Khan exerts a strong artistic voice on Backlog, fitting his guitar seamlessly into a Latin Jazz context with finesse and style. Granted, Khan came into the world of Latin Jazz with a wealth of performance experience and refined jazz chops; he wasn’t necessarily trying to find his voice, just see where it fit within the context of Latin Jazz. At this point, he has found that sweet spot in the music where style, technique, and vision have blended into an organic whole. On Backlog, part of that melding comes from the best backing band in the genre; Rodriguez, Walker, Quiñones, and Allende groove hard, they step forward as invested soloists, and they make Khan’s already stellar performances shine. Khan has chosen a compelling set of jazz repertoire, pulling lesser known pieces from important composers, both classic and modern. He continues to show an uncanny synchronicity with the roots of Latin music through clever arrangements that shine new light upon the songs and the context where they now sit. Khan makes a strong statement on Backlog as both a musician invested in the style and a guitarist claiming Latin Jazz as his own; with this connection secure, it’s safe to say that future generations of guitarist will have a role model to follow when embracing Latin Jazz.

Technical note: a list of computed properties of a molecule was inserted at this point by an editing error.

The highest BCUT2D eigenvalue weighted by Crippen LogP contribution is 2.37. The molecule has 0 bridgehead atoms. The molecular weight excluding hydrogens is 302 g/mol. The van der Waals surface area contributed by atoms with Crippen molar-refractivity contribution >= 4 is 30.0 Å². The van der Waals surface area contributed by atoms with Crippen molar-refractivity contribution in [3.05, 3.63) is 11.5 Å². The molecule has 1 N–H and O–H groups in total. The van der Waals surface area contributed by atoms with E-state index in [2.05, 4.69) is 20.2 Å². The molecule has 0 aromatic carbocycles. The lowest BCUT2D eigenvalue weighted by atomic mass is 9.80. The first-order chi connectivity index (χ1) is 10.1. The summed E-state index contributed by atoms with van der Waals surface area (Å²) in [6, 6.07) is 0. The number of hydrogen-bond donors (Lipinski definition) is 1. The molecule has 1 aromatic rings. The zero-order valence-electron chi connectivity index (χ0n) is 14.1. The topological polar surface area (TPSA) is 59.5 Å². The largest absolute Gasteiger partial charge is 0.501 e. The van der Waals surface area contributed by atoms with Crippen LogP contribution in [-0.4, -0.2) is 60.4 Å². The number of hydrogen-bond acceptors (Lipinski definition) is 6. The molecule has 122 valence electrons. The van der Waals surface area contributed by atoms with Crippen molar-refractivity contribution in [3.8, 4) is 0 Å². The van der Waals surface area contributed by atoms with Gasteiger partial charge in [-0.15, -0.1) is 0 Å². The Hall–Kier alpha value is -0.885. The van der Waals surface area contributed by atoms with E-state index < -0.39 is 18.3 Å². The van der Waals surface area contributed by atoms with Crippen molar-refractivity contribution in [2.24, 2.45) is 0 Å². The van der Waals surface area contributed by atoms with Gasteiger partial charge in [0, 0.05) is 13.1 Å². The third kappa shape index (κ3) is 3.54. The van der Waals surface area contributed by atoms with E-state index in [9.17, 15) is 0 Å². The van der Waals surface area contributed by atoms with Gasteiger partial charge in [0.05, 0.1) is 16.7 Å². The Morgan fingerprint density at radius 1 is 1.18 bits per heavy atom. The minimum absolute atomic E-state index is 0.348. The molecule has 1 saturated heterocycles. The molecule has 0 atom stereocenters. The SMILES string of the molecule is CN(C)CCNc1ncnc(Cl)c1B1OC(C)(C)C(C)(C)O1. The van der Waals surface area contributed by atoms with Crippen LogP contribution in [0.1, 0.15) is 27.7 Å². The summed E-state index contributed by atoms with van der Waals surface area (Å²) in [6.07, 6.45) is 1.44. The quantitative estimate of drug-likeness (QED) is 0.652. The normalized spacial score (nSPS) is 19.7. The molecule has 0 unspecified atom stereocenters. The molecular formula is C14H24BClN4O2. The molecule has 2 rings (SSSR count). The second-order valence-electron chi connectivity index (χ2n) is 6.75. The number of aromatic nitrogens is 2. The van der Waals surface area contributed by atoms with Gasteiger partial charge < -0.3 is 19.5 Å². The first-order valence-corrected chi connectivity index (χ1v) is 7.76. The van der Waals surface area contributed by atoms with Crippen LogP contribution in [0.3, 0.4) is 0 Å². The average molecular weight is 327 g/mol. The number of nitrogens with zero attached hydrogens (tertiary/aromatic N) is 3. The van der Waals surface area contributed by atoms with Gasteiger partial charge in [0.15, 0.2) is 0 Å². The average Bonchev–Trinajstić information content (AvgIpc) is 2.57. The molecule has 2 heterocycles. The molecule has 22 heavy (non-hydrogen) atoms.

Criss Cross (Entrecruzado) (Thelonious Monk)
Concepticus In C (Greg Osby)
Latin Genetics (Genética Latina) (Ornette Coleman)
Our Town (Nuestro Pueblo) (Sammy Can-Jimmy Van Heusen)
Head Start (Ventaja) (Bobby Hutcherson)
Rojo (Bobby Hutcherson)
Invisible (Ornette Coleman)
Emily (Johnny Mandel-Johnny Mercer)
Go Home (Vete a Casa) (Stevie Wonder)
Catta (Andrew Hill)
Steve Khan – guitar; Rubén Rodriguez – Baby Bass, electric bass; Mark Walker – drums; Marc Quiñones – timbal, bongo, percussion; Bobby Allende – conga, bongo; Randy Brecker – trumpet (3); Bob Mintzer – tenor sax (7); Mike Mainieri – vibes (5); Rob Mounsey – keyboards (2, 6, 7, 9); Tatiana Parra – voice (10)
Check Out More Great LJC Content:
Album Of The Week: Mr. EP – A Tribute To Eddie Palmieri, Charlie Sepulveda & The Turnaround
LJC Picks: Top Five Latin Jazz Videos, February 2017
Album Of The Week: Tributango, Emilio Solla
Latin Jazz Corner 006: Brent Fischer Interview (Part 1), Emilio Solla, Supporting Latin Jazz In 2017